Earlier on Thursday Maguire made a series of stunning disclosures about the extent of the “close personal relationship” that he and Berejiklian had conducted in secret for several years from at least 2015.

Answering a series of quick-fire questions from the counsel assisting the commission, Scott Robertson, Maguire revealed the two of them discussed marriage and children, holidayed together and often stayed at each other’s homes during the relationship.

Maguire told the commission he had a key to Berejiklian’s house, which, he says, she never asked him to return. He also told Robertson the relationship was “physically intimate”.

The disclosures seem to contradict Berejiklian’s previous characterisations of the relationship after it became public knowledge last year. “He wasn’t my boyfriend. He wasn’t anything of note,” she told Sydney radio station 2gb last year.

During cross-examination, Berejiklian’s lawyer, Sophie Callan SC, asked Maguire a series of questions about the significance of their relationship.

Maguire agreed with her proposition that he had “occasionally” travelled to Sydney without telling her, and that the two did not share a diary. He also agreed that he never “formally” met any of Berejiklian’s family, though he had met some of them at functions.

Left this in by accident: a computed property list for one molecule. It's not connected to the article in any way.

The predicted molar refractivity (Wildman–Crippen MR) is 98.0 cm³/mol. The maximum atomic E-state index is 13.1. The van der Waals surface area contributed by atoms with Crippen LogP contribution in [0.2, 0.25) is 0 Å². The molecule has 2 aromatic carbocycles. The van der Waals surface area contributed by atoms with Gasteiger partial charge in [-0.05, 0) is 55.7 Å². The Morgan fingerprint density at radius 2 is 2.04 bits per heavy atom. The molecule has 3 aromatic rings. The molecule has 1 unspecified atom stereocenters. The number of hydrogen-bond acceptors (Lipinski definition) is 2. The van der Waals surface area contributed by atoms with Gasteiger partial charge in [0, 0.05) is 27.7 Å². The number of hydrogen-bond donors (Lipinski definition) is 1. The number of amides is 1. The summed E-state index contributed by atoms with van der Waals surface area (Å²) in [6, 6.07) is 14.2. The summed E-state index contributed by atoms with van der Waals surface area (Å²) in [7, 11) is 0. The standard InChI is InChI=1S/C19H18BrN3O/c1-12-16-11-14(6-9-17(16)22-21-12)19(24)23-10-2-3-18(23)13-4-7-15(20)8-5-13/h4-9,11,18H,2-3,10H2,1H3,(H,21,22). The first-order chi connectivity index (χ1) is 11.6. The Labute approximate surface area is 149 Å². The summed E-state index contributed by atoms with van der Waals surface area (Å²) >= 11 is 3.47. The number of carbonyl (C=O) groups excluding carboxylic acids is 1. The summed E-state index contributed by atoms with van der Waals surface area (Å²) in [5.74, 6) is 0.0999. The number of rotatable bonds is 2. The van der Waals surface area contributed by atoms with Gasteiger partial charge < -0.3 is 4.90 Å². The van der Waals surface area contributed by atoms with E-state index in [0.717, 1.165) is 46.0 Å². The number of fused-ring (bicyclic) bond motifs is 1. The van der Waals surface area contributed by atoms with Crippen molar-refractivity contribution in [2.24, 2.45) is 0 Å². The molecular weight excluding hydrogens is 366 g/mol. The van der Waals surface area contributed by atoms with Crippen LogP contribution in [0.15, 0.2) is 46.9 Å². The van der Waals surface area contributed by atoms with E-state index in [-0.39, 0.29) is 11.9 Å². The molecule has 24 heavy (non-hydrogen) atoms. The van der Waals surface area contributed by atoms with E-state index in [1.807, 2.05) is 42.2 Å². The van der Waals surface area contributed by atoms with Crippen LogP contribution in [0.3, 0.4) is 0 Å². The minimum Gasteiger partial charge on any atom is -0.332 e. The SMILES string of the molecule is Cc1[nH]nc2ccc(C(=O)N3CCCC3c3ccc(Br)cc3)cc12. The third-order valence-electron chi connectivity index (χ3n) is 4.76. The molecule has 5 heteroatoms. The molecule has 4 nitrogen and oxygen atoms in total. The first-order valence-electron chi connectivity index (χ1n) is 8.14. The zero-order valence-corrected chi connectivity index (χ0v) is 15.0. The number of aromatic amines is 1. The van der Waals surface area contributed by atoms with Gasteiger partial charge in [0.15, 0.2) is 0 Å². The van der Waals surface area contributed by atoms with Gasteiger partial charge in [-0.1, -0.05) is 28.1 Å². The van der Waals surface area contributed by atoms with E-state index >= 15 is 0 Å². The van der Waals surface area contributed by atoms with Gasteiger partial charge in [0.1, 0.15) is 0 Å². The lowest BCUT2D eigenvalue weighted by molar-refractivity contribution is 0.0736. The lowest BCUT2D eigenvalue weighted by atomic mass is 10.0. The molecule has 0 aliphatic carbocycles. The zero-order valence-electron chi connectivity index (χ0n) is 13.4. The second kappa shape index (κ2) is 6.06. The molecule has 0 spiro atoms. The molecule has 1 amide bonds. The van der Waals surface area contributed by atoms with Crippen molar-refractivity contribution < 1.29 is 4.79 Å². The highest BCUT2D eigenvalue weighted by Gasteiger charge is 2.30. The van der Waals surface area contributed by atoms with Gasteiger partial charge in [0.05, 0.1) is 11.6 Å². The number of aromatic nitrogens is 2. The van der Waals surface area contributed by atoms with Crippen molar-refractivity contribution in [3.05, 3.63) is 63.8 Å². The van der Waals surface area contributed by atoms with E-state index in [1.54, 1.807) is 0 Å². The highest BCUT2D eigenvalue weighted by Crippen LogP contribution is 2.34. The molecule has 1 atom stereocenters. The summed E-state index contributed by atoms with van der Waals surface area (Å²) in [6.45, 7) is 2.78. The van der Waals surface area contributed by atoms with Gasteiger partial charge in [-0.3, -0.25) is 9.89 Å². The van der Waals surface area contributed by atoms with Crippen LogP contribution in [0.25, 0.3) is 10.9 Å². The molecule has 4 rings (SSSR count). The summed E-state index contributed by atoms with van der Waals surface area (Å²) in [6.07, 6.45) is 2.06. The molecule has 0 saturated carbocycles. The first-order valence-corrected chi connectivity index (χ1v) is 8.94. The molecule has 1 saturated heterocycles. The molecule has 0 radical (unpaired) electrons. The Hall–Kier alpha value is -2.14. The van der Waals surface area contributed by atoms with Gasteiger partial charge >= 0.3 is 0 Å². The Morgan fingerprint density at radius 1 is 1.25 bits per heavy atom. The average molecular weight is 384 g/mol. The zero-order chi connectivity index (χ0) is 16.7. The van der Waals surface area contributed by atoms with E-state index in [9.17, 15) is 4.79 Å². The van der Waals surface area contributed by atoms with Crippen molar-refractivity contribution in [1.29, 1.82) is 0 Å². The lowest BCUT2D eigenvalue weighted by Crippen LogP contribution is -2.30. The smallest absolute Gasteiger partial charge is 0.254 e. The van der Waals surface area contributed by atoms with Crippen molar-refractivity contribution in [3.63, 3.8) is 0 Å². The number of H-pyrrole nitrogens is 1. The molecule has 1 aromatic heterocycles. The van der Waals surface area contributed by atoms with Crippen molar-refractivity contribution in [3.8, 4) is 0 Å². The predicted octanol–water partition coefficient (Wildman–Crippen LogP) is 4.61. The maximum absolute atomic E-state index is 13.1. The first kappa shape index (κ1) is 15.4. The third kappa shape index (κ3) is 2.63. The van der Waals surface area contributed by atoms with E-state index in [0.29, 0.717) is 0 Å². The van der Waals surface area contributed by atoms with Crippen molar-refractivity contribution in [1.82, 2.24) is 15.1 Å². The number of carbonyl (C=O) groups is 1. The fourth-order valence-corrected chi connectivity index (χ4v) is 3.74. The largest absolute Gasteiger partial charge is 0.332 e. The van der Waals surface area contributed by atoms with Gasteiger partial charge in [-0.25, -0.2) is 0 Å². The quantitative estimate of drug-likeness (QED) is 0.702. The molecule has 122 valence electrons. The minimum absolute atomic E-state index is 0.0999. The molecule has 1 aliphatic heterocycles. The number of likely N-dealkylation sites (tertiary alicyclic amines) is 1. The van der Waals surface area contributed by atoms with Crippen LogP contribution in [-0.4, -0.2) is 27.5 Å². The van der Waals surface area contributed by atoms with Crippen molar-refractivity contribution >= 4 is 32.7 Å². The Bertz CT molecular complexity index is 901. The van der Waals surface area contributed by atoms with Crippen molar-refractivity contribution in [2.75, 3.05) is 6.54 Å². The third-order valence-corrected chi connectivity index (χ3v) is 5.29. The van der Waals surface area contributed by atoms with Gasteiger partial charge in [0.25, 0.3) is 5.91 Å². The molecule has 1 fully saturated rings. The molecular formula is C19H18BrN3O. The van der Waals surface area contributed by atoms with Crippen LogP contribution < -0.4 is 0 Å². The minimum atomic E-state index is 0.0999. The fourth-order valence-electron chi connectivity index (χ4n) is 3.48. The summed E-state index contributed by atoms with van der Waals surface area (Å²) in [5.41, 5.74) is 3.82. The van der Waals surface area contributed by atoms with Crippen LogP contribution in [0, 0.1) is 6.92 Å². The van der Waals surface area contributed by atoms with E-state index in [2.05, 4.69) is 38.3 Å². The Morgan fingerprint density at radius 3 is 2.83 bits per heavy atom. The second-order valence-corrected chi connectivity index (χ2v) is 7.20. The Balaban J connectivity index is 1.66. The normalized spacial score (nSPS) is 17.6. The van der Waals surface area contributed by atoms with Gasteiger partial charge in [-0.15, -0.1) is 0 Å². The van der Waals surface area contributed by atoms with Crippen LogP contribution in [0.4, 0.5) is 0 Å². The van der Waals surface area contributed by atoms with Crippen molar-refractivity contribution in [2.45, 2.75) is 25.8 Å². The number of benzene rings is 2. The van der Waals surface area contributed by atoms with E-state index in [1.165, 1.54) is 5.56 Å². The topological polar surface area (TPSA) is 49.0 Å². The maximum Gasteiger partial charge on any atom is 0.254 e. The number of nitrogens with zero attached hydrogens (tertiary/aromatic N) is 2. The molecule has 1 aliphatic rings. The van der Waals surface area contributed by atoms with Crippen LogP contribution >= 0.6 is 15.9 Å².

She was also not introduced to his family, and they did not share an anniversary date.

Icac is investigating whether Berejiklian breached the public trust by “exercising public functions” in a position of conflict because of her relationship with Maguire. She has denied any wrongdoing.

At the centre of the watchdog’s inquiry are two grants: the $5.5m given to the Australian Clay Target Association’s clubhouse and convention centre in 2017, and $30m for the Riverina conservatorium of music in Wagga Wagga in 2018.

Icac has previously heard Berejiklian, both as treasurer and then as premier, was directly involved in approving the money. She did not declare any interest in the matters, despite Maguire conceding on Thursday he had been a “serial pest” and “pain in the arse” in lobbying for the projects.

During questioning on Thursday morning, Maguire confirmed he “encouraged” Berejiklian “to take a close interest” in the two multi-million dollar grants, and that “from time to time” she informed him about what she knew about the two funding applications.

Thursday’s evidence was delayed by an application from Berejiklian’s lawyer, Sophie Callan SC, who had sought to have parts of Magurie’s evidence heard in private.

Callan told Icac questions “exposing intimate private details of the relationship” between Maguire and Berejiklian would lead to “irredeemable public scrutiny”, “humiliation” and “harm” to the former premier.

But Robertson opposed the application, saying the extent of the relationship was key to establishing part of the inquiry’s focus, namely whether Berejiklian may have breached the ministerial code of conduct by exercising public duties in circumstances where her “private interest” could potentially influence her.

Using the words of Berejiklian’s former chief of staff Sarah Cruickshank, who on Tuesday told the commission the former premier had revealed the relationship to her in 2018 but described it as “historic”, Robertson said establishing whether or not the relationship had been “a full-blown intense one” was a key consideration for the inquiry.

After an adjournment, the commissioner, Ruth McColl AO, sided with Robertson, saying the public benefit of hearing the evidence in public outweighed the concerns raised by Callan.

Contributor

Michael McGowan

The GuardianTramp